“(Certified personal trainer) it’s buzz word, that’s a trick word and it doesn’t mean a thing. It really doesn’t. ” – Marc Rabinoff Fitness Instructor and Expert Witness in Personal Training Injury Cases
I’ve been a Personal Trainer in Miami Beach for over 13 years now. My first certification was a 16 hour, two-day course where we took the exam at the end of the last day to get our certification. Looking back, I had a lot of experience in the gym at that time but I had little experience on how to teach other people how to exercise. If they were already in good shape, training them wasn’t a problem. However, if they were out of shape or had medical problems then I was really out of my element.
It took many continuing education courses and certifications to get to the point where now I train clients who have medical problems ranging from joint replacements to organ transplants to heart attacks and cancer. Although I have a background in biology and premedical studies, I had to learn how to modify the practical component of exercise to make sure I was giving my client’s with medical issues a safe yet effective personal training experience. I also have clients who are in better shape than me and have no health problems, but these are the easy people to train.
If you are considering hiring a personal trainer or even starting an exercise program on your own, I suggest you check out this video by CBS on how unregulated and dangerous exercise can be; especially if you’re in the hands of an unqualified personal trainer. In two cases, one client suffered acute renal failure after two workouts and the other suffered a stroke that ended his career. Check out the video here.
Here is what you should know about Personal Training:
- It’s unregulated. There is no governing body or laws regulating who can be a personal trainer.
- Working with an unqualified personal trainer increases your chances of getting injured. As you saw in the video, some exercise injuries can be life-threatening.
- Some certifications mean more than others. Some certifications you can get in a matter of hours, some take extensive measures to ensure trainers have to study rigorously to pass the certification exam.
- Just because someone is in good shape and has a great personality doesn’t mean they will be a good trainer.
- Since personal training is so unregulated, it can attract people looking to make easy money who value their income over your health.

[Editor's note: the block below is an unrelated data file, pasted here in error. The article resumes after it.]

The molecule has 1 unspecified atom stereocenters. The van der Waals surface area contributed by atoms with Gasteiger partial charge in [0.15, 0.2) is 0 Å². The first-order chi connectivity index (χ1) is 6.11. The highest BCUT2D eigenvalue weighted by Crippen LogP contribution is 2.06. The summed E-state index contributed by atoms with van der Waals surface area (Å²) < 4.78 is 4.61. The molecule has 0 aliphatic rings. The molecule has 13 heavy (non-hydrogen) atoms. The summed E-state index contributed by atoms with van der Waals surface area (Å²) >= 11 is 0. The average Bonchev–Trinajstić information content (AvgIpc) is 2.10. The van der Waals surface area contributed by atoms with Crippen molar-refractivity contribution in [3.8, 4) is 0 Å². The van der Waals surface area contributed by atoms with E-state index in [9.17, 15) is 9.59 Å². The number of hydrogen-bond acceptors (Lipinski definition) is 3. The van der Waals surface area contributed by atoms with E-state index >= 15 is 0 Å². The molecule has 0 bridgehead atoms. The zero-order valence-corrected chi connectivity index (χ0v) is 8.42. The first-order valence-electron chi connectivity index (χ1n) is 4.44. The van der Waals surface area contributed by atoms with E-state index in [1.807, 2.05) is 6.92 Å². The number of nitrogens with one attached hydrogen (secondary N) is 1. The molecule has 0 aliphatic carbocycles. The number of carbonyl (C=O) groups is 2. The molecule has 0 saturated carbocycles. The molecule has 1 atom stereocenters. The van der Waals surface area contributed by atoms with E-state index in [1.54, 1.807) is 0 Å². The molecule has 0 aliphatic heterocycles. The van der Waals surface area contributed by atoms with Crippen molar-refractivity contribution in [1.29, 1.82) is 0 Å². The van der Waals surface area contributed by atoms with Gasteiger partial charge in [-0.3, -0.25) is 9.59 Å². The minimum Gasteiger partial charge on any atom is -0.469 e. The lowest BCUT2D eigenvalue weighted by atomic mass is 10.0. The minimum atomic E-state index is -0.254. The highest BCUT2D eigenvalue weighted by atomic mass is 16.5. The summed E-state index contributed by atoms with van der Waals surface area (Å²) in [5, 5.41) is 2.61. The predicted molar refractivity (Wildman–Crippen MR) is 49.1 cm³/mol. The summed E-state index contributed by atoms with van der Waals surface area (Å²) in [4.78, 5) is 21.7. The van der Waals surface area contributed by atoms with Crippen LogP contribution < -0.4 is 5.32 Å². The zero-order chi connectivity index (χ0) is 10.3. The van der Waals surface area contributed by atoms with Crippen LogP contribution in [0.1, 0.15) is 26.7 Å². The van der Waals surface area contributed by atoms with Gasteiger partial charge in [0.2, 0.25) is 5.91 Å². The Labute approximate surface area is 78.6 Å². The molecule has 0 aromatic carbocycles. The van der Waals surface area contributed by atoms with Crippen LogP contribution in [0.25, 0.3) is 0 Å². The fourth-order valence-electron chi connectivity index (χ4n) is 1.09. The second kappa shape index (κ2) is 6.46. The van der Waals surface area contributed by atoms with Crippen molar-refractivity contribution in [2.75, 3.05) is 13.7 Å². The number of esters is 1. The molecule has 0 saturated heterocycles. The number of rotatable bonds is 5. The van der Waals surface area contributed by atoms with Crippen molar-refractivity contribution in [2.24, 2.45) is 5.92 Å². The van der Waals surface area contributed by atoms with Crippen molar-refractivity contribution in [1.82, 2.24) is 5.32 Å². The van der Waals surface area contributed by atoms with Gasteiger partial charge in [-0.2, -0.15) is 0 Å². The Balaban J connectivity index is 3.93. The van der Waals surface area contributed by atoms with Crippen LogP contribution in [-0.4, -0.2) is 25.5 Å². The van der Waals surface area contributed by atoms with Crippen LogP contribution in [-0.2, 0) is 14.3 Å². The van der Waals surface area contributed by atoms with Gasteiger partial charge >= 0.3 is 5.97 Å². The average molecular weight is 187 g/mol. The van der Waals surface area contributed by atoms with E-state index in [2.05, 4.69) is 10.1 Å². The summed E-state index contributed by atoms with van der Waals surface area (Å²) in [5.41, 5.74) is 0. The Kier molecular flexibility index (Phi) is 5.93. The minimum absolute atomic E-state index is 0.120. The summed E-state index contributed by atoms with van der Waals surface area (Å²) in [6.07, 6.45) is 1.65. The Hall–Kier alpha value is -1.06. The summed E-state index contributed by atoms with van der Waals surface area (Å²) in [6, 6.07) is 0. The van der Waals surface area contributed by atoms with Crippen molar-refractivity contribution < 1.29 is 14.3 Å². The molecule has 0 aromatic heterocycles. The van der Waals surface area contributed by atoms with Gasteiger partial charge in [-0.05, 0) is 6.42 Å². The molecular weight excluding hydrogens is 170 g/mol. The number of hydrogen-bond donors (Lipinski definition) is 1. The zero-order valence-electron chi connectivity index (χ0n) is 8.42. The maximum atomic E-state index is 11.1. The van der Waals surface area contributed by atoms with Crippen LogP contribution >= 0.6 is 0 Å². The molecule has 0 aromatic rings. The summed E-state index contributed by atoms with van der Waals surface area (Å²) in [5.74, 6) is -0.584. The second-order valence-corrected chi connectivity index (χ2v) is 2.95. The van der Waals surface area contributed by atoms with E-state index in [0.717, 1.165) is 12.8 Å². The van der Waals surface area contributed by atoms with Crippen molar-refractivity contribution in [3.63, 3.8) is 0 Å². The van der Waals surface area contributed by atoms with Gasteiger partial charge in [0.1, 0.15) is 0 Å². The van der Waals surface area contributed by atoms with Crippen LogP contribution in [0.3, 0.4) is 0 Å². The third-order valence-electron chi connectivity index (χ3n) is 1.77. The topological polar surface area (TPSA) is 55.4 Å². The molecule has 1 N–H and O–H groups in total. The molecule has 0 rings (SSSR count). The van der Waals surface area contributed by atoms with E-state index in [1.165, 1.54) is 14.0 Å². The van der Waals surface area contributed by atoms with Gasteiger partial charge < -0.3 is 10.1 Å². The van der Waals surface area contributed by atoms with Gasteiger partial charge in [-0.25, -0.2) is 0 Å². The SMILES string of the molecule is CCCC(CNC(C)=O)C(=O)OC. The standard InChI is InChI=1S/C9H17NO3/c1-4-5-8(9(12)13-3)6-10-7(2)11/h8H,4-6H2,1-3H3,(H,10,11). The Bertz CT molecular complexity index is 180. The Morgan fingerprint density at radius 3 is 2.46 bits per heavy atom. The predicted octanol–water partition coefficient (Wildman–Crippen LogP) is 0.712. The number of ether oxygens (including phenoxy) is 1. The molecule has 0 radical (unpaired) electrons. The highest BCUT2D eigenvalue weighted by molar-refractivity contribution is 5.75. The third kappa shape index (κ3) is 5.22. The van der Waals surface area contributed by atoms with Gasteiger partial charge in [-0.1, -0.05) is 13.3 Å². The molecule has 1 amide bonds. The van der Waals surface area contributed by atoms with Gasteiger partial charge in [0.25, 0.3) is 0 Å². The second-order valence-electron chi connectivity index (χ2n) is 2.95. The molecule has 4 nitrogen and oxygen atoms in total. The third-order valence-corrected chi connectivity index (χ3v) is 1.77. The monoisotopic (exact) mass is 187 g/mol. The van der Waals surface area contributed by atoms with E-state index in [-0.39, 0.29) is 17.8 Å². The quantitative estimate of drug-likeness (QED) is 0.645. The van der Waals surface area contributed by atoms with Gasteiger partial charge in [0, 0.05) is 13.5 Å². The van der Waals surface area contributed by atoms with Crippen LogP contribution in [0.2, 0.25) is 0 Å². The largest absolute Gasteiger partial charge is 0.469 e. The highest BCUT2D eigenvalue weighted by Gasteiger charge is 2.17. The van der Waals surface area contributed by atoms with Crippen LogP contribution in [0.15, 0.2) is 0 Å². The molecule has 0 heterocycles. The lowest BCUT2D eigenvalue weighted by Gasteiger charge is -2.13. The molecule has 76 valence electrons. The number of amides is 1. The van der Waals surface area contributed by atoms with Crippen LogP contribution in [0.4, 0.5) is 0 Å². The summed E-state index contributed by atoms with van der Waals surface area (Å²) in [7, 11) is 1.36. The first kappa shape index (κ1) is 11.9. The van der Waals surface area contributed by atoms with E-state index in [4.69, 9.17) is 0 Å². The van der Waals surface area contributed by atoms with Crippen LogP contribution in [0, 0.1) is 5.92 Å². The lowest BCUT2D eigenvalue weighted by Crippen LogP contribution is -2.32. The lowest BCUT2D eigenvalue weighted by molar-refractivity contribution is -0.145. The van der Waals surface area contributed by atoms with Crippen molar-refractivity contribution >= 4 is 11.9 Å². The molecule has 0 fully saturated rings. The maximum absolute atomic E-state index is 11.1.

All that being said, I still believe that working with a qualified personal trainer is the BEST way to reach your fitness goals. The catch is that they have to be good! Really good! Being a poorly informed consumer in this area may mean mediocre results at best or a life-threatening injury at worst.
Here are things to look for when hiring a personal trainer:
- Medical history. This is the most vital information that trainer can ask. If they don’t ask you about your past medical problems, then move on. They’re not worth your time. Period.
- Physical activity history. They should have a good understanding of your past experiences with exercise.
- Technique oriented. If they don’t instruct you on how to do an exercise properly or don’t correct your form, find another trainer.
- Listen to what you say. I always ask more questions about an exercise than give instructions. Do they tell you to “push through” when you feel a pain in one of your joints? Time to find a real professional.
- Vary your routine. Good trainers will change the exercises and how they’re applied to vary the stress on your muscles and joints. Any trainer who uses the same workout every session or with their clients who have differing goals and abilities isn’t worth what you are paying them.
- Invest in continuing education. If a personal trainer is regularly attending course and improving their knowledge and abilities, then chances are you have a good one. If they never go to courses and just read fitness magazines to get new training ideas, then you’re better off working out by yourself.
I love working in the fitness industry and I believe most trainers get into this business to help people. However, it take only one bad experience to have a serious injury. Be smart about who you hire and make an educated decision. Many people hire trainers because they like them. That’s great! However, if they don’t possess the knowledge and technical skills then you should look for someone who does. Ultimately, exercise is a science and coaching someone through exercise is an art. If you want the best results, find a personal trainer who does both!
Are you ready to make a real change and get the body you want? Then contact me here and we can get you started on Personal Training or Personalized Program Design that will include a safe and effective exercise, nutrition and supplement program that will get you results.